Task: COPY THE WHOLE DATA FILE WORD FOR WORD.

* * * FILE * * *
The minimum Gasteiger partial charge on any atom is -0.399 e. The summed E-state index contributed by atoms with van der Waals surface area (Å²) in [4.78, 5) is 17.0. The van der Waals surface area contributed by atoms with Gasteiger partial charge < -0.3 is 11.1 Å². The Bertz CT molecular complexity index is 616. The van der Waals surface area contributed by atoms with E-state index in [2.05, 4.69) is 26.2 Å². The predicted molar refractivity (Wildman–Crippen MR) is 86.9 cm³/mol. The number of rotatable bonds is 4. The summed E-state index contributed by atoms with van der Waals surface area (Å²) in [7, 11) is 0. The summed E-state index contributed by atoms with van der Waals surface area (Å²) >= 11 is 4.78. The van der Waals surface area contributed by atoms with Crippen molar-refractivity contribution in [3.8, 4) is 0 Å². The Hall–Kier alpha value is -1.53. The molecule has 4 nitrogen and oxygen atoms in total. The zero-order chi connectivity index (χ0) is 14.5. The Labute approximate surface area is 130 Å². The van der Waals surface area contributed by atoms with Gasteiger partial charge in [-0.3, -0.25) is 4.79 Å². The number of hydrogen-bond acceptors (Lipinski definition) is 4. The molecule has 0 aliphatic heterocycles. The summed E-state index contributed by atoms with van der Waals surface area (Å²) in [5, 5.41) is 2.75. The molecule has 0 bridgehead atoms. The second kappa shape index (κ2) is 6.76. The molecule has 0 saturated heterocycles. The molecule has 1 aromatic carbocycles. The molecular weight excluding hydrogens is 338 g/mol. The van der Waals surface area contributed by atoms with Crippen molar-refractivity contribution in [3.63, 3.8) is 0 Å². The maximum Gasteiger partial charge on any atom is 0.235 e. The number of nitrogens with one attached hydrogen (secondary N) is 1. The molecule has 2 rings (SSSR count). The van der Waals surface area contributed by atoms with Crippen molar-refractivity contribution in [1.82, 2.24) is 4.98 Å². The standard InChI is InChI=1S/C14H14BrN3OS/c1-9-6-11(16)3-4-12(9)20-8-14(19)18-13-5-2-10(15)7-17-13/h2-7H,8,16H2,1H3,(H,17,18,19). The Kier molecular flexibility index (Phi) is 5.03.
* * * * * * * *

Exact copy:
The minimum Gasteiger partial charge on any atom is -0.399 e. The summed E-state index contributed by atoms with van der Waals surface area (Å²) in [4.78, 5) is 17.0. The van der Waals surface area contributed by atoms with Gasteiger partial charge < -0.3 is 11.1 Å². The Bertz CT molecular complexity index is 616. The van der Waals surface area contributed by atoms with E-state index in [2.05, 4.69) is 26.2 Å². The predicted molar refractivity (Wildman–Crippen MR) is 86.9 cm³/mol. The number of rotatable bonds is 4. The summed E-state index contributed by atoms with van der Waals surface area (Å²) in [7, 11) is 0. The summed E-state index contributed by atoms with van der Waals surface area (Å²) >= 11 is 4.78. The van der Waals surface area contributed by atoms with Crippen molar-refractivity contribution in [3.8, 4) is 0 Å². The Hall–Kier alpha value is -1.53. The molecule has 4 nitrogen and oxygen atoms in total. The zero-order chi connectivity index (χ0) is 14.5. The Labute approximate surface area is 130 Å². The van der Waals surface area contributed by atoms with Gasteiger partial charge in [-0.3, -0.25) is 4.79 Å². The number of hydrogen-bond acceptors (Lipinski definition) is 4. The molecule has 0 aliphatic heterocycles. The summed E-state index contributed by atoms with van der Waals surface area (Å²) in [5, 5.41) is 2.75. The molecule has 0 bridgehead atoms. The second kappa shape index (κ2) is 6.76. The molecule has 0 saturated heterocycles. The molecule has 1 aromatic carbocycles. The molecular weight excluding hydrogens is 338 g/mol. The van der Waals surface area contributed by atoms with Crippen molar-refractivity contribution in [3.63, 3.8) is 0 Å². The maximum Gasteiger partial charge on any atom is 0.235 e. The number of nitrogens with one attached hydrogen (secondary N) is 1. The molecule has 2 rings (SSSR count). The van der Waals surface area contributed by atoms with Crippen molar-refractivity contribution in [1.82, 2.24) is 4.98 Å². The standard InChI is InChI=1S/C14H14BrN3OS/c1-9-6-11(16)3-4-12(9)20-8-14(19)18-13-5-2-10(15)7-17-13/h2-7H,8,16H2,1H3,(H,17,18,19). The Kier molecular flexibility index (Phi) is 5.03.